The Court of Appeal in Grosset held that under s.15 Equality Act, the employer or service provider etc does not need to know of the causal link between the disability (eg stammer) and the reason for the unfavourable treatment. However the employer etc has a defence if it shows it did not know, and could not reasonably have been expected to know, of the disability itself.
- On a claim for discrimination arising from disability under s.15 EqA, the Court of Appeal has held that the employer or service provider etc does not need to know of the causal link with the disability.
- Whilst the employer etc need not know of the causal link, it has a defence if it shows it did not know, and could not reasonably have been expected to know, of the disability itself: see separate page Knowledge of disability.
- For example, in the leading case of Grosset (below), the employer knew of the claimant’s disability. It dismissed him for misconduct which, unknown to the employer, arose in consequence of this disability. The claim under s.15 succeeded.
- There are examples below of how this could relate to stammering and speech.
- It is unclear how far ignorance of the causal link (perhaps having taken all reasonable steps) may help an employer or service provider etc show that its actions were justified (below) and so not unlawful.
S.15 and the principle in Grosset
There is a breach of s.15 EqA (discrimination arising from disability) if an employer or service provider etc:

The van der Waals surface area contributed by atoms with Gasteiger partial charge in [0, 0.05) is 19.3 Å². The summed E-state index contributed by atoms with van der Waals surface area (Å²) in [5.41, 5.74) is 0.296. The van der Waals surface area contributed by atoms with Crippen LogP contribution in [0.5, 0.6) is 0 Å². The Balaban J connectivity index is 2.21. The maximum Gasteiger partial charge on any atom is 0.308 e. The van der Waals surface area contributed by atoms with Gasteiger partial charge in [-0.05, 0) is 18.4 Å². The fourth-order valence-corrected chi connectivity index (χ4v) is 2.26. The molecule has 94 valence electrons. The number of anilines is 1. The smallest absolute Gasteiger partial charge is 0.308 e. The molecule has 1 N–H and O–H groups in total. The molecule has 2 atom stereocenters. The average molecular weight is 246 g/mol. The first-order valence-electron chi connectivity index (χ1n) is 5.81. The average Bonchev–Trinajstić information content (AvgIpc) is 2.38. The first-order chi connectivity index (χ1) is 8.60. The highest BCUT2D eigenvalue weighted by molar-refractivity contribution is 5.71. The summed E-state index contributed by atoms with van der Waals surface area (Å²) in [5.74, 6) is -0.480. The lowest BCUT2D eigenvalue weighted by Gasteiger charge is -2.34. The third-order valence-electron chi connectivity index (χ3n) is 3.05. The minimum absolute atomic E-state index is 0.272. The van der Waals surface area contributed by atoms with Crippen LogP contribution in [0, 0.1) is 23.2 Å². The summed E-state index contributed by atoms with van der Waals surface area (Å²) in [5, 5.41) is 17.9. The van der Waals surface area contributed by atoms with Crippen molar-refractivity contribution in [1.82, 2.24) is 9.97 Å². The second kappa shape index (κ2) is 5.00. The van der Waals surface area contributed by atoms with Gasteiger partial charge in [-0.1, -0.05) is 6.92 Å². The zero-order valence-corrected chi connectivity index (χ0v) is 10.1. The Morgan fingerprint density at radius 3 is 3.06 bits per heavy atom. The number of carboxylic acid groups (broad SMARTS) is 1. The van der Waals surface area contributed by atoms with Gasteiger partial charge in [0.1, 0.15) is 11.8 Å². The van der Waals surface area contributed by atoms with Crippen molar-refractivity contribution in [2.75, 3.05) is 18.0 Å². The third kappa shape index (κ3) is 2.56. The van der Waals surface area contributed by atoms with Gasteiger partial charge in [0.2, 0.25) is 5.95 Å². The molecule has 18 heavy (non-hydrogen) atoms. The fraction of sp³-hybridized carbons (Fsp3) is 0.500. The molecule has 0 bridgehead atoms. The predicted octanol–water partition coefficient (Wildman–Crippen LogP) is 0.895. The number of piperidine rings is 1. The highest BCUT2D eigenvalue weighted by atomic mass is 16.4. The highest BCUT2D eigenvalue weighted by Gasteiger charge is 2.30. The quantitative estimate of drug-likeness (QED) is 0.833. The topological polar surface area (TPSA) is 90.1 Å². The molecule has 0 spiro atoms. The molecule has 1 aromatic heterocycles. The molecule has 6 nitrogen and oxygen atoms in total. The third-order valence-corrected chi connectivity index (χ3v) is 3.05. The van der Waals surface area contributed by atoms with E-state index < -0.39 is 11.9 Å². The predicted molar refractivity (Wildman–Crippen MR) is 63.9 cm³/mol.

- treats a disabled worker or customer etc unfavourably because of something arising in consequence of the person’s disability,
- unless the employer etc shows either that
- the treatment was a proportionate means of achieving a legitimate aim (justification), or
- the employer etc did not know, and could not reasonably have been expected to know, that the person had the disability.
What if the employer or service provider etc did not know of the link with the disability? More precisely, what if they did not know that the reason for the unfavourable treatment arose “in consequence of” the disability? The Court of Appeal held in City of York Council v Grosset (below) that s.15 can still apply. The employer or service provider etc need not know of the causal link between the disability (eg stammer) and the reason for the unfavourable treatment.
However the employer etc has a defence if it shows it did not know, and could not reasonably have been expected to know, of the disability itself. For this defence see Knowledge of disability (separate page).